Heroes: Mugler

Revisiting the legacy of Couture’s ultimate shooting star

Critically-acclaimed curator, writer, and longtime collaborator of Thierry Mugler—and the man behind the exhibition of the season—Thierry-Maxime Loriot immortalizes the artistry and legacy of  the renowned designer in a personal account for V Magazine’s Winter 2022 issue. Read the full piece below.

In one of our last conversations, I asked Manfred T. Mugler—aka Thierry Mugler, the icon—if extreme was the word that described him best. His answer to me was: “I have been, among other things, a vegetarian, a dancer, a hippie, a yogi, a couturier, a perfume maker, a producer, a photographer, a writer, a stage director, and a bodybuilder. I have undergone a complete physical transformation, so let’s say yes, I do love extremes. And I am of an extreme discipline, certainly!” Of extreme sensibility and extreme sense of humor, he forgot to mention.

Thierry Mugler by Jean-Paul Goude, image courtesy of The Brooklyn Museum



When Sandrine Groslier, former President of Mugler fashion and fragrances, called me in 2016 to ask to create an exhibition on Mugler, I could not believe my luck. What to expect from the man, the legend behind so many pop culture moments, and the one who taught anglophones how to pronounce our mutual first name, Thierry: tea-a-ree and not “cherry.” First, thanks to him. In retrospect, we should be thankful to Mugler for so many reasons you can discover at Thierry Mugler: Couturissime presented at The Brooklyn Museum, the last stop of the exhibition’s tour that gathered, so far, more than one million visitors from Montreal to Paris.

The variations and reinventions of Mugler were all based on the same man: kind, hardworking, generous, funny, but often misunderstood. His vision was always based on humans. “There is nothing political about my inspirations, they are instinctive. What inspires me most, and always has, are its infinite possibilities. The search for beauty, how we can transform, fascinates me. I was never an intellectual who wanted to drive across points or to break codes, even though that is what happened in the end,” he told me. His humanist approach always guided him, just like his (animal) instinct. He recalled that he made pieces that were cheeky, but never vulgar, which I agree: “I wanted to reveal the animal energy within. If I create a suit or a robot, the bestial side must emerge, the animal instinct is stronger than anything else,” he explained.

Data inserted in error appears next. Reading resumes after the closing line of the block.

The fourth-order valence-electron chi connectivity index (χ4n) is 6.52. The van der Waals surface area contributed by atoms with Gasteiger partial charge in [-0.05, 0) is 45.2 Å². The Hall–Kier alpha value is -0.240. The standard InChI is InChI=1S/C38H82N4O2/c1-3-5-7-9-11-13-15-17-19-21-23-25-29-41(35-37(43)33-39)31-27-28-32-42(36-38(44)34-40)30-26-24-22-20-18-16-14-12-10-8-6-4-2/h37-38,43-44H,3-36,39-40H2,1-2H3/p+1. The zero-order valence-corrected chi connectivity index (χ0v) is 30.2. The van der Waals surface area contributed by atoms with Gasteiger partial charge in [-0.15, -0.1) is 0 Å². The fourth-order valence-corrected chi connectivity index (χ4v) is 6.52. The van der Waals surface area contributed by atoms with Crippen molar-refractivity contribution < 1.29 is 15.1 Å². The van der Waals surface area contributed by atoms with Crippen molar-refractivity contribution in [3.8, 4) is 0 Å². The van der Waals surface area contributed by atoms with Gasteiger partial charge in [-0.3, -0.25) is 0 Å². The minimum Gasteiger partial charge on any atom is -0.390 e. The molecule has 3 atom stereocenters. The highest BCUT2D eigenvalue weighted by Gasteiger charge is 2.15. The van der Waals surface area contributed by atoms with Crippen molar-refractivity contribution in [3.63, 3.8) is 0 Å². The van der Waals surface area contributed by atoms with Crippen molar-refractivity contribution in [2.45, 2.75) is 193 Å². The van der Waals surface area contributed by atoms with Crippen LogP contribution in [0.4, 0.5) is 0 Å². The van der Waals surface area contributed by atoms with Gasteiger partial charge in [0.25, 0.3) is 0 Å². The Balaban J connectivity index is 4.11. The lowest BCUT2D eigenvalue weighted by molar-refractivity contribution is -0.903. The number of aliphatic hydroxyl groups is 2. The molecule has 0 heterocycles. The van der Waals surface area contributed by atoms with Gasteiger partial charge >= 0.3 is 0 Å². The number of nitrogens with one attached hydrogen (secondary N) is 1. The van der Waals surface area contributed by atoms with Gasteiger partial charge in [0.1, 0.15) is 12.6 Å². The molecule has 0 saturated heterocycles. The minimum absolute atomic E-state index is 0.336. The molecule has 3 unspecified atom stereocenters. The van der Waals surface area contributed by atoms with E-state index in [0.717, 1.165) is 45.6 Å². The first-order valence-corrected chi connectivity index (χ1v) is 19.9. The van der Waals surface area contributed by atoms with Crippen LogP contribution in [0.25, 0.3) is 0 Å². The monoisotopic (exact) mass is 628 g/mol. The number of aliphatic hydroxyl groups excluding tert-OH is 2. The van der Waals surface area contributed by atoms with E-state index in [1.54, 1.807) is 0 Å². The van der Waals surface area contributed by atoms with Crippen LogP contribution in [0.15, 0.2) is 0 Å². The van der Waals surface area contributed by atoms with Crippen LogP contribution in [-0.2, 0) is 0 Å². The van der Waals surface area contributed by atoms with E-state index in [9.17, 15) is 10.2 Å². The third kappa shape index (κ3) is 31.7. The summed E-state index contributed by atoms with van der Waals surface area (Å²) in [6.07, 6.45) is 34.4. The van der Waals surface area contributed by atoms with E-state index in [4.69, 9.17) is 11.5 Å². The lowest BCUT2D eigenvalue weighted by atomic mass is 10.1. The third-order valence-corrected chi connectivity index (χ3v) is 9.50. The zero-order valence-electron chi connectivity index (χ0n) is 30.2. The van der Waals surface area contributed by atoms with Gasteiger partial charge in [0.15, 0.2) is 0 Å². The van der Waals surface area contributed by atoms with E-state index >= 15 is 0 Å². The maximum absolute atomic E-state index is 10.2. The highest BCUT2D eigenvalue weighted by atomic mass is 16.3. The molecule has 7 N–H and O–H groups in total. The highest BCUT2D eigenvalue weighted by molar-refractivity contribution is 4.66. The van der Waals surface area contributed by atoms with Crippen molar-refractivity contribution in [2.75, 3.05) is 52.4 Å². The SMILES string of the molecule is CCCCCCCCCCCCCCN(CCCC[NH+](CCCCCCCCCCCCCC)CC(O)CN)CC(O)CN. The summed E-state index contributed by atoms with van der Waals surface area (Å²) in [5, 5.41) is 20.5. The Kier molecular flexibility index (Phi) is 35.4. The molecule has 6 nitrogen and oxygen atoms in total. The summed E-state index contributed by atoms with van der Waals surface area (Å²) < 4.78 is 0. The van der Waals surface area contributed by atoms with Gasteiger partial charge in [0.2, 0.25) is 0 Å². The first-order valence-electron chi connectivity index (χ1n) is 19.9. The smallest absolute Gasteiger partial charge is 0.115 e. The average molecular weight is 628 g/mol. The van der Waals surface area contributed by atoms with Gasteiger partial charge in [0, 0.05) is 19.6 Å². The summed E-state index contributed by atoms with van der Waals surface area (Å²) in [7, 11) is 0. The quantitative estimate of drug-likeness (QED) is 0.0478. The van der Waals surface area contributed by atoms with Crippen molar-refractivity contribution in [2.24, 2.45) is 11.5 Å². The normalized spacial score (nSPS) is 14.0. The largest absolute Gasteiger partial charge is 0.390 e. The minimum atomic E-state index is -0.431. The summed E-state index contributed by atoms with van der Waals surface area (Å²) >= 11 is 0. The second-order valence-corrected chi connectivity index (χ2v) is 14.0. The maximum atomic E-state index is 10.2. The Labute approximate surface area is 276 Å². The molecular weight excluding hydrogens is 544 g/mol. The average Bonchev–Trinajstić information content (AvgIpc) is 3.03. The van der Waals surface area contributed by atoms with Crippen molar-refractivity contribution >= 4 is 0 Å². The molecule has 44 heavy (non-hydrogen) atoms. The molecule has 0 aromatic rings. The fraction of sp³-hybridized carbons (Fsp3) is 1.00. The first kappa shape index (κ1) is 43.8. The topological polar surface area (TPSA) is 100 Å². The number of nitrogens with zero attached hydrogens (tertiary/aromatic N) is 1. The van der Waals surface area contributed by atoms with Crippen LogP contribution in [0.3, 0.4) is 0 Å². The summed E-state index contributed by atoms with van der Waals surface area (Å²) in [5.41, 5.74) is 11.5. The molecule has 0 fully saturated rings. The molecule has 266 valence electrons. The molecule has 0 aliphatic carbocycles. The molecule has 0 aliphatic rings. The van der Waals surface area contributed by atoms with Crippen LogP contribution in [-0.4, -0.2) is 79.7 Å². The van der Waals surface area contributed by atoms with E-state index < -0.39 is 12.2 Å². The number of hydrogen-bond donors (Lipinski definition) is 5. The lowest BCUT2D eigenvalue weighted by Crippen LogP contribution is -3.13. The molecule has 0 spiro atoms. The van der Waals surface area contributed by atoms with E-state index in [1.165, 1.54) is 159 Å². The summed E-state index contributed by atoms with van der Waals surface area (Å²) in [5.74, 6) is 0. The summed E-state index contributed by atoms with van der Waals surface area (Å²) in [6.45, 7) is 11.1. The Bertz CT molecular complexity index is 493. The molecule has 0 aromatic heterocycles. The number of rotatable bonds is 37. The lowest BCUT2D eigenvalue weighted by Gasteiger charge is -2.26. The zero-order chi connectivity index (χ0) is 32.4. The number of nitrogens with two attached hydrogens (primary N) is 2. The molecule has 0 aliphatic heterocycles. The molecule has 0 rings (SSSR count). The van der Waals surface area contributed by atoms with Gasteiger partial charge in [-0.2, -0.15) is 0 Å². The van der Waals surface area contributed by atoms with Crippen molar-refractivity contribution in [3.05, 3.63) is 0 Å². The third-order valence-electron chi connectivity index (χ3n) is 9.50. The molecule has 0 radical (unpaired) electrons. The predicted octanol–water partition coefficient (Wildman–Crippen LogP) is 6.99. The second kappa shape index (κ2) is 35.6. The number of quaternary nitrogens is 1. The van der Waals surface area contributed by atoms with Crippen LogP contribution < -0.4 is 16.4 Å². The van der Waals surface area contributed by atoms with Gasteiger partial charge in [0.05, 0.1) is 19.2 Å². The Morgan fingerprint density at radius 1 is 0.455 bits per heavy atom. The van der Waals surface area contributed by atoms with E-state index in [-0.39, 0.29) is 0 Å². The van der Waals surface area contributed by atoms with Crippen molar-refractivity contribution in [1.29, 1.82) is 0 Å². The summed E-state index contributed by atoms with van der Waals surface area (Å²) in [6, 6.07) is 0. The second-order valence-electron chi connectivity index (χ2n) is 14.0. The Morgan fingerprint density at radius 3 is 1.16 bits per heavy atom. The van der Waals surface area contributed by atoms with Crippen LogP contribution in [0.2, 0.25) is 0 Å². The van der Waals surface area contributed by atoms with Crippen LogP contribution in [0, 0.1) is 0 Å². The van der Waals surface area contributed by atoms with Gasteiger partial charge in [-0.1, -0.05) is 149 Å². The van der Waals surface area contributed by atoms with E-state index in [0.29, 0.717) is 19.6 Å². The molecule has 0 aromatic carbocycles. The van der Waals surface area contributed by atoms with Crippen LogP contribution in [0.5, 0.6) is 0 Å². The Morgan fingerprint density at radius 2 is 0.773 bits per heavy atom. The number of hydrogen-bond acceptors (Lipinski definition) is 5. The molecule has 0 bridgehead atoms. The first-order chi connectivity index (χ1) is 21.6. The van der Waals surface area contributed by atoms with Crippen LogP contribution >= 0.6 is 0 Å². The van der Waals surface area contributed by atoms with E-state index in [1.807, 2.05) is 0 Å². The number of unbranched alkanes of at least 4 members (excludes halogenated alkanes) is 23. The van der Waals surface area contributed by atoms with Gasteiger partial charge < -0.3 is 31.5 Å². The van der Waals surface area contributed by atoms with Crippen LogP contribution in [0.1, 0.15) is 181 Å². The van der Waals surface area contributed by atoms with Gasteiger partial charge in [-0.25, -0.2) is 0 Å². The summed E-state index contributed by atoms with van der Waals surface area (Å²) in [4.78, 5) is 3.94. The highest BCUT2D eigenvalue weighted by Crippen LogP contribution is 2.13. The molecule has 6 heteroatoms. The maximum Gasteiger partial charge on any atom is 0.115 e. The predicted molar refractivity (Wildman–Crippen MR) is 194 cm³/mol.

Thierry Mugler by Max Abadian, image courtesy of Thierry-Maxime Loriot

One thing that fascinated me about him, was that he never really was interested in fashion, but rather in staging the daily life of people, helping them become different characters with his clothes, from vamps to insects and robots. He used it to bring magic to the world by creating refined, fleshed-out objects, just like his iconic star-shaped perfume Angel, which celebrates its 30th anniversary this year. A lonely child, he often slept outdoors, and felt a strong connection to a bright blue star he always saw in the sky, looking up in the starry nights of Strasbourg. A star he felt that looked after him, his lucky star.

Courtesy of the Brooklyn Museum.

Like a shooting star in our lives, he left this world last January 2022. At the funeral at the Temple protestant de l’Oratoire du Louvre, the two (female) pastors, read a beautiful eulogy to pay him a touching tribute he would have loved, which ended like this: “Today, the creator is not with us anymore, and yet the teeming garden of his imagination will never cease to inspire those, who like him, risk giving free rein to their imagination to reveal the reality of our lives. The artwork, itself, never dies.”

Then a familiar voice bursts out from the speakers: “Fellas, I’m ready to get up and do my thing (yeah, go ahead)” “Get Up I Feel Like Being a Sex Machine” by James Brown blasted in the church, making us all burst out laughing and crying at the same time, triggering emotions like he always did with his work until his last goodbye. Leaving us all thinking, we will miss the man and his sense of humor.

Courtesy of the Brooklyn Museum.


Courtesy of the Brooklyn Museum.
Courtesy of the Brooklyn Museum.

Thierry Mugler: Couturissime is on view at the Brooklyn Museum November 18, 2022 through May 7, 2023.

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